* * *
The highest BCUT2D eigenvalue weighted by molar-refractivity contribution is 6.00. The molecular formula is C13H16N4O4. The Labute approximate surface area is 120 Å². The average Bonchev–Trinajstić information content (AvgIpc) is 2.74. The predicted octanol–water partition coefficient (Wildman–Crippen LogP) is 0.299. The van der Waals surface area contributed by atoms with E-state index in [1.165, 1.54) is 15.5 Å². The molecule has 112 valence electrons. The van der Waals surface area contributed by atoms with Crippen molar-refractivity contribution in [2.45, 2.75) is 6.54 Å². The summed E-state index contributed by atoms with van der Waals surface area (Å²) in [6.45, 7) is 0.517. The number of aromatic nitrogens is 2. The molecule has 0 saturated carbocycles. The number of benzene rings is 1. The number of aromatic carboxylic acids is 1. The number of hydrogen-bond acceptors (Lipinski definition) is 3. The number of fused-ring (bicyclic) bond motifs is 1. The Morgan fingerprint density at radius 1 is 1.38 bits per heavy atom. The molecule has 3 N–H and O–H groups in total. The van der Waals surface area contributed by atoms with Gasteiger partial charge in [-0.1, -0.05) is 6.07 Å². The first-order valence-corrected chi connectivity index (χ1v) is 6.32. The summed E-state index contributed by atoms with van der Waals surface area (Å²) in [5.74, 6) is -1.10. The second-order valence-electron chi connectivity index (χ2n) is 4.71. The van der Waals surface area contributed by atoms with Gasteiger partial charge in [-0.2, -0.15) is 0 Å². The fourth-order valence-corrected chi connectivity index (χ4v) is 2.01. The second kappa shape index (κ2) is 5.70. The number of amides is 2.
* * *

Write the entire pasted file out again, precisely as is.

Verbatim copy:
The highest BCUT2D eigenvalue weighted by molar-refractivity contribution is 6.00. The molecular formula is C13H16N4O4. The Labute approximate surface area is 120 Å². The average Bonchev–Trinajstić information content (AvgIpc) is 2.74. The predicted octanol–water partition coefficient (Wildman–Crippen LogP) is 0.299. The van der Waals surface area contributed by atoms with E-state index in [1.165, 1.54) is 15.5 Å². The molecule has 112 valence electrons. The van der Waals surface area contributed by atoms with Crippen molar-refractivity contribution in [2.45, 2.75) is 6.54 Å². The summed E-state index contributed by atoms with van der Waals surface area (Å²) in [6.45, 7) is 0.517. The number of aromatic nitrogens is 2. The molecule has 0 saturated carbocycles. The number of benzene rings is 1. The number of aromatic carboxylic acids is 1. The number of hydrogen-bond acceptors (Lipinski definition) is 3. The number of fused-ring (bicyclic) bond motifs is 1. The Morgan fingerprint density at radius 1 is 1.38 bits per heavy atom. The molecule has 3 N–H and O–H groups in total. The van der Waals surface area contributed by atoms with Gasteiger partial charge in [-0.1, -0.05) is 6.07 Å². The first-order valence-corrected chi connectivity index (χ1v) is 6.32. The summed E-state index contributed by atoms with van der Waals surface area (Å²) in [5.74, 6) is -1.10. The second-order valence-electron chi connectivity index (χ2n) is 4.71. The van der Waals surface area contributed by atoms with Gasteiger partial charge in [-0.2, -0.15) is 0 Å². The fourth-order valence-corrected chi connectivity index (χ4v) is 2.01. The second kappa shape index (κ2) is 5.70. The number of amides is 2.